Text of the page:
Tale/innlegg | Dato: 09.03.2015 | Utenriksdepartementet
Statssekretær Ingvild Næss Stubs tale åpningsinnlegg på seminaret «Empowering Roma Women» som ble arrangert av ambassaden i Sofia i anledning kvinnedagen, mandag 9. mars.
Ladies and gentlemen,
- It is a pleasure to be with you here in Sofia, and an honour to address this seminar focusing on the empowerment of Roma women.
[International Women’s Day]
- I would like to congratulate all of you on International Women’s Day. Yesterday we celebrated the achievements of the women’s rights movement, but we were also reminded of the many challenges remaining.
- Equality between men and women is a fundamental right and a common goal of the EU countries and the EFTA/EEA states. It is also necessary for achieving the core EU objectives of economic growth, more and better employment, and social cohesion.
- I am glad that Norway has made a clear commitment to women’s rights and political empowerment in our foreign policy.
- Five years ago this month, in March 2010, the European Commission adopted the women’s charter, which sets out the priorities to be addressed by the Strategy for Gender Equality for the period 2010–15. This charter focuses specifically on promoting economic independence, reducing the gender pay gap, and increasing the number of women in key decision-making roles.
- Economic independence is vital for gender equality, and it is one of the themes of today’s seminar.
[Women’s empowerment – smart economics]
- Gender equality is a goal in itself. It is also smart economics.
- Numerous studies have found that investment in gender equality accelerates development and economic growth. This means investing in girls’ and women’s health and in education, increasing the participation of women in the workforce and promoting women’s financial independence.
- I am proud to represent a Government where the prime minister, the minister of finance, and the minister of defence are all women; in fact, half the members of the Government are women, as has been the case for the past 20 years. Gender equality is a key goal for us. This is not solely a matter of principle. Studies indicate that female workforce participation provides more economic value to Norway than the entire oil and gas sector.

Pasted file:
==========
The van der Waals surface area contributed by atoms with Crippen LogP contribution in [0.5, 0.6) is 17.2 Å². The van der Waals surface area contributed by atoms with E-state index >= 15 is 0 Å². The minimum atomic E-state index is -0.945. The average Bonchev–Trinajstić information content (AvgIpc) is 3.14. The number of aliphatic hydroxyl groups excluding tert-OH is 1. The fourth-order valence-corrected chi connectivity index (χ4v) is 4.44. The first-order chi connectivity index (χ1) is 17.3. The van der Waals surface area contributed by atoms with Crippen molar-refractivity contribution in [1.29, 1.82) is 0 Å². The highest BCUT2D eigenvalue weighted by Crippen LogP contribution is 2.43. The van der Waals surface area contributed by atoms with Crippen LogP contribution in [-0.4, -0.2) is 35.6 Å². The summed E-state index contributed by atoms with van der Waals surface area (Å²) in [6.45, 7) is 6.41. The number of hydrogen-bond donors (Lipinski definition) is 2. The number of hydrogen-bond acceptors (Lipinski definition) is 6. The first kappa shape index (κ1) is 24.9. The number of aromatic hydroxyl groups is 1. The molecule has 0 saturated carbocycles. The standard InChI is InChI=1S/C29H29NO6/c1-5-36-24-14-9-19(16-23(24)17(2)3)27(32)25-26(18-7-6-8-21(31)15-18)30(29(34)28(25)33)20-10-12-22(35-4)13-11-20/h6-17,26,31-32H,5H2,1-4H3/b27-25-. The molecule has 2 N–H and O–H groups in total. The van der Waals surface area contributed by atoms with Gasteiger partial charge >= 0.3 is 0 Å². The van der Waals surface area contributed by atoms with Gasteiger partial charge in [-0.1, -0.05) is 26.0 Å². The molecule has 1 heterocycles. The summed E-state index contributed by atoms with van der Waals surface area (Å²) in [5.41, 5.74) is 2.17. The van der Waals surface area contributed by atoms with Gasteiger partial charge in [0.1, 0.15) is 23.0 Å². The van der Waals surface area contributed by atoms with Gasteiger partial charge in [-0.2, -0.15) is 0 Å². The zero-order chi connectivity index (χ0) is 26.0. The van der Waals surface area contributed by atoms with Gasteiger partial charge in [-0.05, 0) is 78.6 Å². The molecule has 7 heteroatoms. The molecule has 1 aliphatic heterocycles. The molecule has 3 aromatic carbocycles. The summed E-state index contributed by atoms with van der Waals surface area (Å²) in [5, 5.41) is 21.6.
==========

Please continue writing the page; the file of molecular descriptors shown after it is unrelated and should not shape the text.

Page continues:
- If women and men had equal economic rights, equal access to credit and education, and equal opportunities to participate in the labour market, the economic gain worldwide would be considerable. Figures from the World Bank show that productivity would increase by at least 3 %, and by as much as 25 % in certain countries.
- Other studies have found that for every year a girl stays in school, her earning capacity increases by 10–20 %. These are impressive figures.
- In our development policy, we therefore continue to invest significantly in girls’ education. The key for the future of any country, institution or business is the capability to develop, retain and attract the best talent. Empowering and educating girls and women, and making the greatest possible use of their talent and leadership, gives a country the competitive edge it needs to succeed in the global economy.
- Leaving half of the population outside the labour market is simply bad economics. In order to encourage broader participation of women in the workforce, we need to expand the opportunities for women to make non-traditional choices, to break stereotypes, and to create the success stories that will inspire the next generation.
- Norway and Bulgaria have long enjoyed good relations. When Norway became fully independent in 1905, one of the first missions abroad was a Consulate in Varna, established in 1906.
- The Norwegian diplomat, explorer and humanist Fridtjof Nansen played an important role in strengthening relations between our two countries. Many people in Bulgaria still remember the Nansen passports that enabled thousands of Bulgarians to return home after World War I. And I have even learned that one of Sofia’s main streets has been named after Nansen in recognition of his humanitarian efforts.